Five years after graduating with an English degree and Women’s and Gender Studies degree, Katrina Semich finally saw everything fall into place.
This March after receiving her Master's Degree in Public Administration, she secured a position as a development associate with Marie Stopes International-US (MSI-US).
Marie Stopes International, one of the largest international family planning organizations in the world, gives some of the poorest and most vulnerable women access to family planning and reproductive healthcare.
Alumna joins Marie Stopes International
As a development associate, Semich supports the MSI-US Development Team through supporting new business development and grants management with existing and new US-based private foundations, partner organizations, and individuals.
She is also responsible for helping support private foundation growth and grassroots fundraising. “The best thing about working at Marie Stopes International is contributing to its impact,” Semich said. “MSI helps to prevent millions of unintended pregnancies and unsafe abortions, and saves the lives of thousands of women around the world.”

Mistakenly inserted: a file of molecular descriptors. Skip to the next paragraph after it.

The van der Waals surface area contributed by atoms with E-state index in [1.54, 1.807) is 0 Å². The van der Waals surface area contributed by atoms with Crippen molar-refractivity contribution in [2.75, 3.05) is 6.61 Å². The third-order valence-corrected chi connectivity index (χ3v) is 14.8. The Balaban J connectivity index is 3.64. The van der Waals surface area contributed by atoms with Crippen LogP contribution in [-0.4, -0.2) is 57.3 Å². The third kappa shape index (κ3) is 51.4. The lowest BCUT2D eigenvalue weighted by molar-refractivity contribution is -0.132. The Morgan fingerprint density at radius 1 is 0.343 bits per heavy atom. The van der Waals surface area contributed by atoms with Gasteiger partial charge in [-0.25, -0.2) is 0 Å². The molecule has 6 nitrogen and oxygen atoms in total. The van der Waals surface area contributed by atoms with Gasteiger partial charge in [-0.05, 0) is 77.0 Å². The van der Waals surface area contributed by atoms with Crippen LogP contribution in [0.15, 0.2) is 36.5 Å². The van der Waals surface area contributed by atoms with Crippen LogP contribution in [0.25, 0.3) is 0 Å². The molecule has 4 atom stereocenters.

Internships help make connections
It was during her time as a student at UMass Dartmouth that the path to this position began to unfold. “It was through the connections that I made at my internship during my senior year that I had the opportunity to apply for my current position,” she said.
During her senior year, Semich interned for the YWCA Southeastern Massachusetts, which led to many other opportunities. And it was as a board member for the YWCA that Semich attended the YWCA Annual Conference and Advocacy Day and learned about the job opening with Marie Stopes International-US.
A useful degree for the real world
As a Women’s and Gender Studies major, Semich was prepared to work in the women's health nonprofit sector. She wrote papers on radical feminist theory and abortion, global women's NGOs, and social franchising, which directly relates to her current position with MSI-US.
Semich also found her English degree to be pertinent to her current position. “I found that my English degree is indeed a coveted and valuable asset,” she said. “Every employer seeks people who can write and communicate well, regardless of the nature of their position.”